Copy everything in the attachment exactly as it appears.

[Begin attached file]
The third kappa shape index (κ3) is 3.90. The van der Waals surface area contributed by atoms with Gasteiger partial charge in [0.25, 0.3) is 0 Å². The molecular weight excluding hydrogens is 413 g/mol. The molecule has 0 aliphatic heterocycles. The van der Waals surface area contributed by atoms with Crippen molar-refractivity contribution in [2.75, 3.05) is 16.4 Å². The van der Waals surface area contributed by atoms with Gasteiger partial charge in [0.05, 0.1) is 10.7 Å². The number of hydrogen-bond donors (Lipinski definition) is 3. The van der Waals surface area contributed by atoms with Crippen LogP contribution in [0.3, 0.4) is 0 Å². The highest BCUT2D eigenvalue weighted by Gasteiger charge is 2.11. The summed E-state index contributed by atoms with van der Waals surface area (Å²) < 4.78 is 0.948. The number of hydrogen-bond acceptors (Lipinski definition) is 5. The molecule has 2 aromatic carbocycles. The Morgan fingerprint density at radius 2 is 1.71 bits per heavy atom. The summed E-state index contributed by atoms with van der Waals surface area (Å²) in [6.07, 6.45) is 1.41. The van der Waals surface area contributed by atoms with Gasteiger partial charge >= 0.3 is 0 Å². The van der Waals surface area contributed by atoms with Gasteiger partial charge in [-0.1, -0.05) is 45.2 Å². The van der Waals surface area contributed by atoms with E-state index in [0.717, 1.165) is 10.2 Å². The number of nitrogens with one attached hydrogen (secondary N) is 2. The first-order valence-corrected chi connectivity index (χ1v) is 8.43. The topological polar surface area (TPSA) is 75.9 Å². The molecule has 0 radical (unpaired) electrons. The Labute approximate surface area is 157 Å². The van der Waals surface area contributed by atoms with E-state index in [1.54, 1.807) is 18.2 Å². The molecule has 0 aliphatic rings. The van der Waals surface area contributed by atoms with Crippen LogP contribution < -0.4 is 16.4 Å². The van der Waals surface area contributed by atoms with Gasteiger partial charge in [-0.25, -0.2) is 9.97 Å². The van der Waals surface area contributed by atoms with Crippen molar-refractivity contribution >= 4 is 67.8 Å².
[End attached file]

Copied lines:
The third kappa shape index (κ3) is 3.90. The van der Waals surface area contributed by atoms with Gasteiger partial charge in [0.25, 0.3) is 0 Å². The molecular weight excluding hydrogens is 413 g/mol. The molecule has 0 aliphatic heterocycles. The van der Waals surface area contributed by atoms with Crippen molar-refractivity contribution in [2.75, 3.05) is 16.4 Å². The van der Waals surface area contributed by atoms with Gasteiger partial charge in [0.05, 0.1) is 10.7 Å². The number of hydrogen-bond donors (Lipinski definition) is 3. The van der Waals surface area contributed by atoms with Crippen LogP contribution in [0.3, 0.4) is 0 Å². The highest BCUT2D eigenvalue weighted by Gasteiger charge is 2.11. The summed E-state index contributed by atoms with van der Waals surface area (Å²) < 4.78 is 0.948. The number of hydrogen-bond acceptors (Lipinski definition) is 5. The molecule has 2 aromatic carbocycles. The Morgan fingerprint density at radius 2 is 1.71 bits per heavy atom. The summed E-state index contributed by atoms with van der Waals surface area (Å²) in [6.07, 6.45) is 1.41. The van der Waals surface area contributed by atoms with Gasteiger partial charge >= 0.3 is 0 Å². The van der Waals surface area contributed by atoms with Gasteiger partial charge in [-0.1, -0.05) is 45.2 Å². The van der Waals surface area contributed by atoms with E-state index in [0.717, 1.165) is 10.2 Å². The number of nitrogens with one attached hydrogen (secondary N) is 2. The first-order valence-corrected chi connectivity index (χ1v) is 8.43. The topological polar surface area (TPSA) is 75.9 Å². The molecule has 0 radical (unpaired) electrons. The Labute approximate surface area is 157 Å². The van der Waals surface area contributed by atoms with E-state index in [1.54, 1.807) is 18.2 Å². The molecule has 0 aliphatic rings. The van der Waals surface area contributed by atoms with Crippen LogP contribution < -0.4 is 16.4 Å². The van der Waals surface area contributed by atoms with Gasteiger partial charge in [-0.25, -0.2) is 9.97 Å². The van der Waals surface area contributed by atoms with Crippen molar-refractivity contribution >= 4 is 67.8 Å².